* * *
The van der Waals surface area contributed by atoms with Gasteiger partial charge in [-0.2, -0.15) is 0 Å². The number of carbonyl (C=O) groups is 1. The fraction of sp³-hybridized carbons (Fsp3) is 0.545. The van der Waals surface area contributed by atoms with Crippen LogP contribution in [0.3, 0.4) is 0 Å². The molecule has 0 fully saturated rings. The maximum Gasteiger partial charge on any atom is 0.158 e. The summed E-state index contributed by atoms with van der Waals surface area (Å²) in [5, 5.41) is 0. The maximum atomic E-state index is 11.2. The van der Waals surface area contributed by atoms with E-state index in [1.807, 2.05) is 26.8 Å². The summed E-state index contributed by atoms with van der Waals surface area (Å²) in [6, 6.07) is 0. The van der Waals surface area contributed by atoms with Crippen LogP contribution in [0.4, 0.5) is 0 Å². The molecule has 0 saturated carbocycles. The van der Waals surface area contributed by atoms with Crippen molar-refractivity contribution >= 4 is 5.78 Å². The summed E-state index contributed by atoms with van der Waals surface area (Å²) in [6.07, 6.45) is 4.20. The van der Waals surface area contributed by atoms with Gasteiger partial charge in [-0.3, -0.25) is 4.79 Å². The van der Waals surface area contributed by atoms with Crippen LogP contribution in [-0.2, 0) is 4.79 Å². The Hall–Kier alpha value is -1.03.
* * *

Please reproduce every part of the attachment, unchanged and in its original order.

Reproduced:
The van der Waals surface area contributed by atoms with Gasteiger partial charge in [-0.2, -0.15) is 0 Å². The number of carbonyl (C=O) groups is 1. The fraction of sp³-hybridized carbons (Fsp3) is 0.545. The van der Waals surface area contributed by atoms with Crippen LogP contribution in [0.3, 0.4) is 0 Å². The molecule has 0 fully saturated rings. The maximum Gasteiger partial charge on any atom is 0.158 e. The summed E-state index contributed by atoms with van der Waals surface area (Å²) in [5, 5.41) is 0. The maximum atomic E-state index is 11.2. The van der Waals surface area contributed by atoms with E-state index in [1.807, 2.05) is 26.8 Å². The summed E-state index contributed by atoms with van der Waals surface area (Å²) in [6, 6.07) is 0. The van der Waals surface area contributed by atoms with Crippen LogP contribution in [0.4, 0.5) is 0 Å². The molecule has 0 saturated carbocycles. The van der Waals surface area contributed by atoms with Crippen molar-refractivity contribution >= 4 is 5.78 Å². The summed E-state index contributed by atoms with van der Waals surface area (Å²) in [6.07, 6.45) is 4.20. The van der Waals surface area contributed by atoms with Gasteiger partial charge in [-0.3, -0.25) is 4.79 Å². The van der Waals surface area contributed by atoms with Crippen LogP contribution in [-0.2, 0) is 4.79 Å². The Hall–Kier alpha value is -1.03.